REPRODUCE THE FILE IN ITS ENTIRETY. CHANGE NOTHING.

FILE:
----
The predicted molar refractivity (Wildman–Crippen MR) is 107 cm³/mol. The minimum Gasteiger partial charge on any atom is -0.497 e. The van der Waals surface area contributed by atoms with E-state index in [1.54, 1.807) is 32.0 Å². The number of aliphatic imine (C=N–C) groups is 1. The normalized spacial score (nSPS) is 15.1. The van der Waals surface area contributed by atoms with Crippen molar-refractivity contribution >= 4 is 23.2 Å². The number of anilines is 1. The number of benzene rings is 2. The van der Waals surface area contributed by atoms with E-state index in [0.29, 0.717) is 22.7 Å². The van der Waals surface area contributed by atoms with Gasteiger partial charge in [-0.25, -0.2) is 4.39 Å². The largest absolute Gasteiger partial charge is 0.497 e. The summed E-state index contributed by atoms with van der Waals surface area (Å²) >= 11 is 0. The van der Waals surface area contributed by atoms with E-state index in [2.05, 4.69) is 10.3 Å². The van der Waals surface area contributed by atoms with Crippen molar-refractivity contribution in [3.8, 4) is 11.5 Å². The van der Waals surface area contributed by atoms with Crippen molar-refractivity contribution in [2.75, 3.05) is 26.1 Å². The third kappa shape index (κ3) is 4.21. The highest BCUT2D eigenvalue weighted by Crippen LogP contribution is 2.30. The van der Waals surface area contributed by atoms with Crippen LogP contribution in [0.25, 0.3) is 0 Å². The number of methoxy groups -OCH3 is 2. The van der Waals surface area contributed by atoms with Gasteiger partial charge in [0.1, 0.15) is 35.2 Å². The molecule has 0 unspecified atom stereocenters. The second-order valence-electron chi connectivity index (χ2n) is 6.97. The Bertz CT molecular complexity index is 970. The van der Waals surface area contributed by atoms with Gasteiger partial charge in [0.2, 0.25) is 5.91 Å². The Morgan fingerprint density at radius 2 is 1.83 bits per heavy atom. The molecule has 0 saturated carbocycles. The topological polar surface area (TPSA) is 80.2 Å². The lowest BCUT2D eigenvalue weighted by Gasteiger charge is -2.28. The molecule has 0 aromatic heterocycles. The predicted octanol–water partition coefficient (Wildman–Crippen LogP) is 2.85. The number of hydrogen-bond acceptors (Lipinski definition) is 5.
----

The predicted molar refractivity (Wildman–Crippen MR) is 107 cm³/mol. The minimum Gasteiger partial charge on any atom is -0.497 e. The van der Waals surface area contributed by atoms with E-state index in [1.54, 1.807) is 32.0 Å². The number of aliphatic imine (C=N–C) groups is 1. The normalized spacial score (nSPS) is 15.1. The van der Waals surface area contributed by atoms with Crippen molar-refractivity contribution >= 4 is 23.2 Å². The number of anilines is 1. The number of benzene rings is 2. The van der Waals surface area contributed by atoms with E-state index in [0.29, 0.717) is 22.7 Å². The van der Waals surface area contributed by atoms with Gasteiger partial charge in [-0.25, -0.2) is 4.39 Å². The largest absolute Gasteiger partial charge is 0.497 e. The summed E-state index contributed by atoms with van der Waals surface area (Å²) >= 11 is 0. The van der Waals surface area contributed by atoms with E-state index in [2.05, 4.69) is 10.3 Å². The van der Waals surface area contributed by atoms with Crippen molar-refractivity contribution in [3.8, 4) is 11.5 Å². The van der Waals surface area contributed by atoms with Crippen molar-refractivity contribution in [2.75, 3.05) is 26.1 Å². The third kappa shape index (κ3) is 4.21. The highest BCUT2D eigenvalue weighted by Crippen LogP contribution is 2.30. The van der Waals surface area contributed by atoms with Crippen LogP contribution in [0.25, 0.3) is 0 Å². The number of methoxy groups -OCH3 is 2. The van der Waals surface area contributed by atoms with Gasteiger partial charge in [0.1, 0.15) is 35.2 Å². The molecule has 0 unspecified atom stereocenters. The second-order valence-electron chi connectivity index (χ2n) is 6.97. The Bertz CT molecular complexity index is 970. The van der Waals surface area contributed by atoms with Gasteiger partial charge in [0.2, 0.25) is 5.91 Å². The Morgan fingerprint density at radius 2 is 1.83 bits per heavy atom. The molecule has 0 saturated carbocycles. The topological polar surface area (TPSA) is 80.2 Å². The lowest BCUT2D eigenvalue weighted by Gasteiger charge is -2.28. The molecule has 0 aromatic heterocycles. The predicted octanol–water partition coefficient (Wildman–Crippen LogP) is 2.85. The number of hydrogen-bond acceptors (Lipinski definition) is 5.